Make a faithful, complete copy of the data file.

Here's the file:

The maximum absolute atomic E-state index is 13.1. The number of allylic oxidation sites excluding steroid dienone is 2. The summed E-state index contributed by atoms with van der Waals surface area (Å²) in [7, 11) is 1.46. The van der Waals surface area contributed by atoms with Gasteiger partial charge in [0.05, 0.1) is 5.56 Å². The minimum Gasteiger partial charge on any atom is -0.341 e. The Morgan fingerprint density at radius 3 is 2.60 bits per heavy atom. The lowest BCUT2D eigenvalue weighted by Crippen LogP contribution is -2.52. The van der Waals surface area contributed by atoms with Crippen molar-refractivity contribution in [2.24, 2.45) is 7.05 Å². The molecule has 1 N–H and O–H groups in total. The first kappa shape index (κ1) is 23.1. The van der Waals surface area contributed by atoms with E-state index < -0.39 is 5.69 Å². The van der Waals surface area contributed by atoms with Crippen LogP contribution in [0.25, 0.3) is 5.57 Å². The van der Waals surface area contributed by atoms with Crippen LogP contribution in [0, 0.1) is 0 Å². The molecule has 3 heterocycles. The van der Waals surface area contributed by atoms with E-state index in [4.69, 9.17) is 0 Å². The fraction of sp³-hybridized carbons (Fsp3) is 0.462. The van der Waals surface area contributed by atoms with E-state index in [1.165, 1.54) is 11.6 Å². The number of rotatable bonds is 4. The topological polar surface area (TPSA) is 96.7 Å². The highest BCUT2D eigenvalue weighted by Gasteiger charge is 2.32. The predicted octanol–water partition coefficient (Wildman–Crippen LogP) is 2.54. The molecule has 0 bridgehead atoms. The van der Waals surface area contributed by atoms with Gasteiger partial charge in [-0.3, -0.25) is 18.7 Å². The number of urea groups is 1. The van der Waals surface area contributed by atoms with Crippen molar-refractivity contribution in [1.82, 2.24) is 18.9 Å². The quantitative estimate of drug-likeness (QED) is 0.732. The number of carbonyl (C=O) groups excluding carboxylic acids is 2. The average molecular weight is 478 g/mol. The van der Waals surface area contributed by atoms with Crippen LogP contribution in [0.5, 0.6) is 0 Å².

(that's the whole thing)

The maximum absolute atomic E-state index is 13.1. The number of allylic oxidation sites excluding steroid dienone is 2. The summed E-state index contributed by atoms with van der Waals surface area (Å²) in [7, 11) is 1.46. The van der Waals surface area contributed by atoms with Gasteiger partial charge in [0.05, 0.1) is 5.56 Å². The minimum Gasteiger partial charge on any atom is -0.341 e. The Morgan fingerprint density at radius 3 is 2.60 bits per heavy atom. The lowest BCUT2D eigenvalue weighted by Crippen LogP contribution is -2.52. The van der Waals surface area contributed by atoms with Crippen molar-refractivity contribution in [2.24, 2.45) is 7.05 Å². The molecule has 1 N–H and O–H groups in total. The first kappa shape index (κ1) is 23.1. The van der Waals surface area contributed by atoms with E-state index < -0.39 is 5.69 Å². The van der Waals surface area contributed by atoms with Crippen LogP contribution in [0.25, 0.3) is 5.57 Å². The van der Waals surface area contributed by atoms with Crippen LogP contribution in [0, 0.1) is 0 Å². The molecule has 3 heterocycles. The van der Waals surface area contributed by atoms with E-state index in [4.69, 9.17) is 0 Å². The fraction of sp³-hybridized carbons (Fsp3) is 0.462. The van der Waals surface area contributed by atoms with E-state index in [1.165, 1.54) is 11.6 Å². The number of rotatable bonds is 4. The topological polar surface area (TPSA) is 96.7 Å². The highest BCUT2D eigenvalue weighted by Gasteiger charge is 2.32. The predicted octanol–water partition coefficient (Wildman–Crippen LogP) is 2.54. The molecule has 0 bridgehead atoms. The van der Waals surface area contributed by atoms with Gasteiger partial charge in [-0.3, -0.25) is 18.7 Å². The number of urea groups is 1. The van der Waals surface area contributed by atoms with Crippen molar-refractivity contribution in [1.82, 2.24) is 18.9 Å². The quantitative estimate of drug-likeness (QED) is 0.732. The number of carbonyl (C=O) groups excluding carboxylic acids is 2. The average molecular weight is 478 g/mol. The van der Waals surface area contributed by atoms with Crippen LogP contribution in [0.5, 0.6) is 0 Å².